Source : Proceedings of the Prehistoric Society of East Anglia
Source details : Armstrong, AL. The Grime's Graves problem in the light of recent researches.
Page(s) : 91-136
Figs. :
Plates :
Vol(s) : 5, 1926
Source Number : 23
Source : Proceedings of the Prehistoric Society of East Anglia
Source details : Armstrong, AL. The Percy Sladen Trust Excavations, Grime's Graves, Norfolk. Interim Report 1927-1932.
Page(s) : 57-61
Figs. :
Plates :
Vol(s) : 7, 1932
Source Number : 24
Source : Proceedings of the Prehistoric Society of East Anglia
Source details : Armstrong, AL. Grime's Graves, Norfolk. Report on the excavation of Pit 12.
Page(s) : 382-94
Figs. :
Plates :
Vol(s) : 7, 1934
Source Number : 25
Source : Antiquity
Source details : Clark, JGD and S Piggott. The Age of the British Flint Mines.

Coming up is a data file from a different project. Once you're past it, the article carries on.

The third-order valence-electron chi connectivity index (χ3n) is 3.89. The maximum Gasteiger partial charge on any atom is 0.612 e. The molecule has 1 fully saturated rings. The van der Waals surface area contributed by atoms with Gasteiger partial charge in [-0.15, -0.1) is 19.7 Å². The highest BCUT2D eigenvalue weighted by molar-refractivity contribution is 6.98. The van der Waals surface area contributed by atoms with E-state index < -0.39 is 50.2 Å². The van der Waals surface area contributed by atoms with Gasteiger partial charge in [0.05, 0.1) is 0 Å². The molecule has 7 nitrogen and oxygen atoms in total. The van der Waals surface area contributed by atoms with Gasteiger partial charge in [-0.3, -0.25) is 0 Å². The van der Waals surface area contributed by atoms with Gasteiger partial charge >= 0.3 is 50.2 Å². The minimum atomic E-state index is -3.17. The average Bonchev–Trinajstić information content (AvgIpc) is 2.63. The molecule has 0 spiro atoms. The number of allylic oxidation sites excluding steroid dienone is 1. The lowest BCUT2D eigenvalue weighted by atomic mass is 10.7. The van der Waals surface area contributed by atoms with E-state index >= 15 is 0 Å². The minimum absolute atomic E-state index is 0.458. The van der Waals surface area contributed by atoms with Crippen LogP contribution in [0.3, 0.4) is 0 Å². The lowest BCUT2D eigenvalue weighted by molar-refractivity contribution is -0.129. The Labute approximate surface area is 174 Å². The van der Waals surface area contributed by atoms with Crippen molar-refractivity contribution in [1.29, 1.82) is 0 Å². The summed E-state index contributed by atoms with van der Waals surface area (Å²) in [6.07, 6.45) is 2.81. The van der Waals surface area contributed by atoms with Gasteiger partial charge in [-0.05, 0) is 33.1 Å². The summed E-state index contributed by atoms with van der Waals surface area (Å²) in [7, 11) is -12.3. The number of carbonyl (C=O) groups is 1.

Page(s) : 166-183
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Plates :
Vol(s) : 7, 1933
Source Number : 26
Source : VIRTUAL CATALOGUE ENTRY TO SUPPORT NAR MIGRATION
Source details : Clarke, WG (ed). 1915. Report on the Excavations at Grime's Graves, Weeting, Norfolk, 1914. (Prehistoric Society of East Anglia monograph)
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Source Number : 27
Source : VIRTUAL CATALOGUE ENTRY TO SUPPORT NAR MIGRATION
Source details : Greenwell, W. 1870. On the opening of Grime's graves in Norfolk; Journal of the Ethnological Society of London new series 2, 419-39.
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Source Number : 28